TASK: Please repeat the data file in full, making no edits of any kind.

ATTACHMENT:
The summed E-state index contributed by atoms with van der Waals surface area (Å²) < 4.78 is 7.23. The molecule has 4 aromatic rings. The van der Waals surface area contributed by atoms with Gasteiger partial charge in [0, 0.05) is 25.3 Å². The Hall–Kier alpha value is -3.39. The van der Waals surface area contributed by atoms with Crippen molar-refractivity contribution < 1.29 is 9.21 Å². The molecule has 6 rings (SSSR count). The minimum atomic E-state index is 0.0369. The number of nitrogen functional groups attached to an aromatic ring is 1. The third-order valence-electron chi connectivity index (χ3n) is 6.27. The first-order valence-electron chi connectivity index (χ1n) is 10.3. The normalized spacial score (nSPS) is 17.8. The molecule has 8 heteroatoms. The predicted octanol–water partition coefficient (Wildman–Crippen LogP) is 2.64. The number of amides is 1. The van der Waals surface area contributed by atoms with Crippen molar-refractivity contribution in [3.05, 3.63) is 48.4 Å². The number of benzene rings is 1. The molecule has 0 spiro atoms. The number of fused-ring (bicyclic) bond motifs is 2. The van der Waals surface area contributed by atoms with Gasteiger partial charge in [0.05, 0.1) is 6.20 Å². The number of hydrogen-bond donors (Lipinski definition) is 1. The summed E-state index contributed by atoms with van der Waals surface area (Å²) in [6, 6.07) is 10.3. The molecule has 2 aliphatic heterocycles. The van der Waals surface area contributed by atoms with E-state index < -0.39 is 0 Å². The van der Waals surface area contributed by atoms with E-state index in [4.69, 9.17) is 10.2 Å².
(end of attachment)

The summed E-state index contributed by atoms with van der Waals surface area (Å²) < 4.78 is 7.23. The molecule has 4 aromatic rings. The van der Waals surface area contributed by atoms with Gasteiger partial charge in [0, 0.05) is 25.3 Å². The Hall–Kier alpha value is -3.39. The van der Waals surface area contributed by atoms with Crippen molar-refractivity contribution < 1.29 is 9.21 Å². The molecule has 6 rings (SSSR count). The minimum atomic E-state index is 0.0369. The number of nitrogen functional groups attached to an aromatic ring is 1. The third-order valence-electron chi connectivity index (χ3n) is 6.27. The first-order valence-electron chi connectivity index (χ1n) is 10.3. The normalized spacial score (nSPS) is 17.8. The molecule has 8 heteroatoms. The predicted octanol–water partition coefficient (Wildman–Crippen LogP) is 2.64. The number of amides is 1. The van der Waals surface area contributed by atoms with Crippen molar-refractivity contribution in [3.05, 3.63) is 48.4 Å². The number of benzene rings is 1. The molecule has 0 spiro atoms. The number of fused-ring (bicyclic) bond motifs is 2. The van der Waals surface area contributed by atoms with Gasteiger partial charge in [0.05, 0.1) is 6.20 Å². The number of hydrogen-bond donors (Lipinski definition) is 1. The summed E-state index contributed by atoms with van der Waals surface area (Å²) in [6, 6.07) is 10.3. The molecule has 2 aliphatic heterocycles. The van der Waals surface area contributed by atoms with E-state index < -0.39 is 0 Å². The van der Waals surface area contributed by atoms with E-state index in [4.69, 9.17) is 10.2 Å².